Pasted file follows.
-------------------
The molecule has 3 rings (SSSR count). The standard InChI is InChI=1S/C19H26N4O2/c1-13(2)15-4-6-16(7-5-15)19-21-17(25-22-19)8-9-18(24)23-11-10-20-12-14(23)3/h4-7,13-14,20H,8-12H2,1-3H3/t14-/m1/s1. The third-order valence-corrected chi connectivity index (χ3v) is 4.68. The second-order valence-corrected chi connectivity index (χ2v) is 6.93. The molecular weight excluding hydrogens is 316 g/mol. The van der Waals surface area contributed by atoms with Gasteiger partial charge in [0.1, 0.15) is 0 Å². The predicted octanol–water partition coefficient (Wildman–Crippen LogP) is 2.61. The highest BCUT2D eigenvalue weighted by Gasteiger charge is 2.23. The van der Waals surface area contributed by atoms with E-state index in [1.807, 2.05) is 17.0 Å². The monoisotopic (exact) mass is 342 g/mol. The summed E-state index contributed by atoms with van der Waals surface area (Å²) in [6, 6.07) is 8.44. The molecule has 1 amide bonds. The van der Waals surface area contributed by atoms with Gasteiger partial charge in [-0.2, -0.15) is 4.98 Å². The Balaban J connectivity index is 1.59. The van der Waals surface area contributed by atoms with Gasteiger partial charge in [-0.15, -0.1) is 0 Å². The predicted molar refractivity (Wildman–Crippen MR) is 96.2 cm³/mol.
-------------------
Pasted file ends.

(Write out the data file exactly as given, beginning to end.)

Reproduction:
The molecule has 3 rings (SSSR count). The standard InChI is InChI=1S/C19H26N4O2/c1-13(2)15-4-6-16(7-5-15)19-21-17(25-22-19)8-9-18(24)23-11-10-20-12-14(23)3/h4-7,13-14,20H,8-12H2,1-3H3/t14-/m1/s1. The third-order valence-corrected chi connectivity index (χ3v) is 4.68. The second-order valence-corrected chi connectivity index (χ2v) is 6.93. The molecular weight excluding hydrogens is 316 g/mol. The van der Waals surface area contributed by atoms with Gasteiger partial charge in [0.1, 0.15) is 0 Å². The predicted octanol–water partition coefficient (Wildman–Crippen LogP) is 2.61. The highest BCUT2D eigenvalue weighted by Gasteiger charge is 2.23. The van der Waals surface area contributed by atoms with E-state index in [1.807, 2.05) is 17.0 Å². The monoisotopic (exact) mass is 342 g/mol. The summed E-state index contributed by atoms with van der Waals surface area (Å²) in [6, 6.07) is 8.44. The molecule has 1 amide bonds. The van der Waals surface area contributed by atoms with Gasteiger partial charge in [-0.2, -0.15) is 4.98 Å². The Balaban J connectivity index is 1.59. The van der Waals surface area contributed by atoms with Gasteiger partial charge in [-0.15, -0.1) is 0 Å². The predicted molar refractivity (Wildman–Crippen MR) is 96.2 cm³/mol.